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that is why a lot of people are standing on the sidelines. we literally need clarity on so many issues. now.-u.s., brexit we got so excited yesterday that we thought we would have a resolution. the fed, various central banks. sterling -- the bank of england is probably the only central bank that is mentioned as possible rate hikes and that is possibly retrace now because of what happened in brexit overnight. there is all this wait and see across a variety of markets. shery: when it is not held by brexit -- hostage. we are seeing jobs numbers out of south korea. machinery orders out of japan, ppi. they don't look that great. are we seeing a fundamental pivot when it comes to global economic data following the last three weeks? the oecd downgrading growth as well. nick: i think so. we are seeing a pullback on numbers and hard data across the board.
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i think that will lead to possibly topping up across those global stock markets. i don't think we are going to see a dramatic downturn, but once again, we do see the numbers start to come down and maybe that will see a real change in the dynamics and there could be an extended move further to the south. haidi: nick, always read to have you. lots more to come on daybreak australia. this is bloomberg. ♪
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shery: i am shery in in new york. haidi: i'm haidi stroud-watts in sydney. let's take a look at the market open almost upon us in sydney. sophie kamaruddin in hong kong. sophie: we are bracing for losses in sydney with the asx 200 potentially shaving off six points after the benchmark fell for the first straight session on tuesday. looking for some stocks, gold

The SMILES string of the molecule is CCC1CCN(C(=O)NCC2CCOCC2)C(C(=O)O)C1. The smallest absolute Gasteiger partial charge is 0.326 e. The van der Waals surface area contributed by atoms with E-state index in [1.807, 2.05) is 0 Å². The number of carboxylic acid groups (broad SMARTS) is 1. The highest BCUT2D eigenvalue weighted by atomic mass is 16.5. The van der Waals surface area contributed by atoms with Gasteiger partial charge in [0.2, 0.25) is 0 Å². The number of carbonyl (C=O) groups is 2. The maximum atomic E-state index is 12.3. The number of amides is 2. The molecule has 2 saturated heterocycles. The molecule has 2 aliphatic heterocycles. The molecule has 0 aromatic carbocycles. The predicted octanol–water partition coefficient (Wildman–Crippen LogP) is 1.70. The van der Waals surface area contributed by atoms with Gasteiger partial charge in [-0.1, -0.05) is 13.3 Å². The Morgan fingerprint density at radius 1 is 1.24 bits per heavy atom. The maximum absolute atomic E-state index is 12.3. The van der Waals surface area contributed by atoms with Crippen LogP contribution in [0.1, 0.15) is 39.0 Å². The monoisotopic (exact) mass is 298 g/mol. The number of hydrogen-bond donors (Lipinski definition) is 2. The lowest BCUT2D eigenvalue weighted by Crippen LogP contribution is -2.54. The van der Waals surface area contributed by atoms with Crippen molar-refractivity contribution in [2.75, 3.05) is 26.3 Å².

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stocks on the radar after macquarie said more m&a is coming to the second with consolidation seen as a driving force. among the top global picks is northern star which is trading dividends today. keeping an eye on coca-cola on reports it may not be the only candidate bidding. china is working to submitting a final binding bid for the march 29 deadline. corporate travel management, unsolicited offer to a british firm for its travel businesses. that may not result in a sale, but could get up to twitter to the $2 million per capita. shery: plenty more to come in the next hour on daybreak asia. we will talk trade when we are joined by export now ceo and former ambassador to singapore frank lavin. haidi: that is almost it for daybreak australia this morning.
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we are few minutes from the opening in australia. looking pretty flat at the moment. the aussie dollar holding above the $70 70 sent panel. this is bloomberg. ♪ this isn't just any moving day.
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haidi: a very good morning. i am haidi stroud-watts in sydney, where australian markets have just opened for trade. shery: i am shery ahn. sophie: i am sophie kamaruddin and hong kong. welcome to "daybreak asia." haidi: our top stories this wednesday, brexit blues. theresa amazed revised deal is rejected -- theresa may's revised deal is rejected again. sterling held losses. she said